Compile’s last entry in the series ends it off with quite a bang, as Puyo Puyo Box is easily a game with no shortage of content. Not only are past games included in this game, but there are a variety of multiplayer additions to make playing with friends that much more enjoyable. To top it all off, the game’s largest feature is a single player RPG-styled mode – something entirely new to the series, and surprisingly done quite well. No matter what you’re looking for, Puyo Puyo Box is a game that ensures that you won’t be bored with what it offers.
The game’s main draw is its RPG-styled Quest mode. Previously, Rulue no Tetsuwan Hanjouki was the closest the series got to a traditional RPG, as it had things such as an overworld, various hub worlds, and characters to talk to. Puyo Puyo Box builds upon this by offering a few more things: equipment, random encounters and even dungeons to explore. All of these features coupled with the ones from Rulue no Tetsuwan Hanjouki make for a very fulfilling and overall engaging experience, each deserving of their own glance.
Perhaps the most interesting feature is how the equipment works in this game. Although the fact that equipment alters your stats (attack, defense, and speed) is nothing new to an RPG, what is new is how it affects you in battle. In an odd twist, the mechanics that have become standard in the series are now tied to what equipment you use: things rotating your puyo, seeing your next (two) pieces, rotating puyo in between a column and offsetting are all “bonuses” that equipment can have. This is actually a rather interesting concept, as it forces you to think beyond simple stat bonuses; instead, you’re often forced to think in terms of which mechanics are best suited to your style of play. However, this isn’t to say that stats don’t matter, as the game has been balanced in such a way that enemies can pose a threat if you don’t pay attention to your stats. As for your stats themselves, they’re pretty basic: there’s attack, which augments the strength of your chains, defense, which augments the strength of the opponent’s chains, and speed, which not only affects how often you’re able to escape from battle (trying and failing taxes you with three lines of nuisance puyo), but how fast your puyo fall.
As for the battle system itself, it isn’t too much of a deviation from the standard format. As stated before, there are random battles while you wander around the overworld or a dungeon, each solved with through a puyo battle. The incentive to playing through these encounters is winning gold and experience. Interestingly enough, there are multipliers on the earned gold and experience; experience has a multiplier that increases with the chains you do (the larger the chain, the higher the multiplier), and gold has a multiplier that decreases the longer the battle takes. This creates a reward system that not only helps out skilled players, but also gives you further incentive to better your puyo skills so that you can claim greater rewards from battle – something not seen in many RPGs. If you lose a battle, you lose a heart: if you lose all of those, the game is over. Although you start with three, you gain items after every boss fight that increases your stock of hearts by one, up to a total of eight.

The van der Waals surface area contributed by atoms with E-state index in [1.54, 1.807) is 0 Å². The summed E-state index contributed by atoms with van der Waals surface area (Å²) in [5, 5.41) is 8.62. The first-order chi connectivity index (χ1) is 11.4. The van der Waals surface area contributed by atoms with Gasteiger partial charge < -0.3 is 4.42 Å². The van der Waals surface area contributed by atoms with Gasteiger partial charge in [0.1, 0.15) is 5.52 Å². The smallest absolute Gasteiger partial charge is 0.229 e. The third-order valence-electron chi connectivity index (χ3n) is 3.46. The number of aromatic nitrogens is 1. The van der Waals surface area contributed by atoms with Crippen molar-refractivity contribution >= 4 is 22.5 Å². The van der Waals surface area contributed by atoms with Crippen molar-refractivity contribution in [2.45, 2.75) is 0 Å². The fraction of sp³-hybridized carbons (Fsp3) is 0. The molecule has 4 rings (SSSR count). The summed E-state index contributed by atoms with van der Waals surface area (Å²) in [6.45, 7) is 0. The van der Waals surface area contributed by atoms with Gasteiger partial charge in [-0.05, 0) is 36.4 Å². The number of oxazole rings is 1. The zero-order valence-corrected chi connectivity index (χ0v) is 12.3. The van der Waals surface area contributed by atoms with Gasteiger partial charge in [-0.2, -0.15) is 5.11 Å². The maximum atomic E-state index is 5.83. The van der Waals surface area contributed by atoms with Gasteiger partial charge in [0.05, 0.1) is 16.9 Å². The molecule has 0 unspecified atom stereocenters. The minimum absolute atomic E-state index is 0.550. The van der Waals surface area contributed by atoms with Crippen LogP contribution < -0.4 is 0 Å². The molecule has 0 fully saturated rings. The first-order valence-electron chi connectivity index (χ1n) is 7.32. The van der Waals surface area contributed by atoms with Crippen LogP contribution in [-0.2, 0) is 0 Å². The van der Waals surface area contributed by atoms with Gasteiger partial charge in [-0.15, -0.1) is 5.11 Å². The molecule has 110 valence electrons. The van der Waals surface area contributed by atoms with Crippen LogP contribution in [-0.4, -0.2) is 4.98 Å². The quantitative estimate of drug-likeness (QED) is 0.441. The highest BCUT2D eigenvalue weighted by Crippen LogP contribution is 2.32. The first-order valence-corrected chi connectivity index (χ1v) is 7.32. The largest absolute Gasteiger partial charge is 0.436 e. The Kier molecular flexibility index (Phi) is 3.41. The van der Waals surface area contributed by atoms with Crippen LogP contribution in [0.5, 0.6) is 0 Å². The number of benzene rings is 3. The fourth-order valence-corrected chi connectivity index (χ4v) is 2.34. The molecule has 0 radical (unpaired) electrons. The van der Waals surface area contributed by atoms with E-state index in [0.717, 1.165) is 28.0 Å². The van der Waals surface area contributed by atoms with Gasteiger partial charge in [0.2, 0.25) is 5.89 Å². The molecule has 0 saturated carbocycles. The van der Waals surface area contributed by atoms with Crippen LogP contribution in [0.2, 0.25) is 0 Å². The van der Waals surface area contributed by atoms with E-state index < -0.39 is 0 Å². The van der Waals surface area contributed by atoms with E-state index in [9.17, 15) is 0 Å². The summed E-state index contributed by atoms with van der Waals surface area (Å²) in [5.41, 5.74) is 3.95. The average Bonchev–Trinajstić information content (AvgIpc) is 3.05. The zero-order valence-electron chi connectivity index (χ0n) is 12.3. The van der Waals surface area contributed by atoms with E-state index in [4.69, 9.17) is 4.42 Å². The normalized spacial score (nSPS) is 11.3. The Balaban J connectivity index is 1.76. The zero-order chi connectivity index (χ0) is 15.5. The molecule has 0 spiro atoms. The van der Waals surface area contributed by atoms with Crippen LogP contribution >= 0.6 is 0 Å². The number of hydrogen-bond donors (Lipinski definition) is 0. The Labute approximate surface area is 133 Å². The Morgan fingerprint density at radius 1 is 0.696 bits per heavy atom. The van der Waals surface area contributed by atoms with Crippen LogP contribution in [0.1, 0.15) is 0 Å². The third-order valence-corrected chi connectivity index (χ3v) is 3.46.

Overall, the RPG-styled experience is quite a blast to play through, and the only criticism that can be held against it is that the mode is a bit short – it’s easy to complete in a handful of hours, most likely due to the fact that it isn’t the only experience Puyo Puyo Box offers. Still, the RPG mode is easily the most interesting part of the whole game, due to how it handles battles, as well as how polished the overall experience feels, making you look at the mechanics of Puyo in a different light.
Of course, the RPG mode isn’t the only thing Puyo Puyo Box has to offer. Along with very bare ports of both Puyo Puyo and Puyo Puyo Tsu, there are various, yet small singleplayer and multiplayer modes to enjoy. In the singleplayer mode, you’re given the option of facing 10, 20, or 30 computer opponents in a row – much like the expert mode offered in ports of Puyo Puyo Tsu. What’s interesting about this mode is that you’re able to battle opponents using mechanics from the first four Puyo Puyo games, a feature that makes the experience much fresher and adds a bit of replayability to it as well. Your opponents can use these mechanics as well, adding in a good deal of challenge. The skills from Puyo Puyo~n have even been retooled, fixing much of the tedium that came with the game. All in all, the fact that you can pick your own mechanics makes for quite an interesting experience, as it makes the mode feel like every route you go is unique.
As for the multiplayer modes, they’re split in between two and four player sections, but they’re both fundamentally similar. The standard battle mode is kept in this game, but with a twist: each player is able to choose from the mechanics of the first four games to use, just like the singleplayer mode. Not only that, but in four player mode, you’re able to set your own teams between players. As you would expect, it makes for a highly intense battle, as well as a very unique experience overall. Finally, a new mode to play is introduced in this game, both for two and four player modes. In it, a treasure chest is placed at the bottom of the screen, and buried underneath puyo you need to clear. Clearing puyo around the treasure chest grants you victory. It’s a unique take on the Puyo Puyo formula – one that was later brought back in Puyo Puyo 15th Anniversary.
Overall, Puyo Puyo Box is an experience worth looking into. Although the ports of Puyo Puyo and Puyo Puyo Tsu are nothing of note unless it’s for convenience’s sake, the RPG-styled mode, the endurance-type singleplayer mode, and the new multiplayer options all make for a great time no matter how many people play.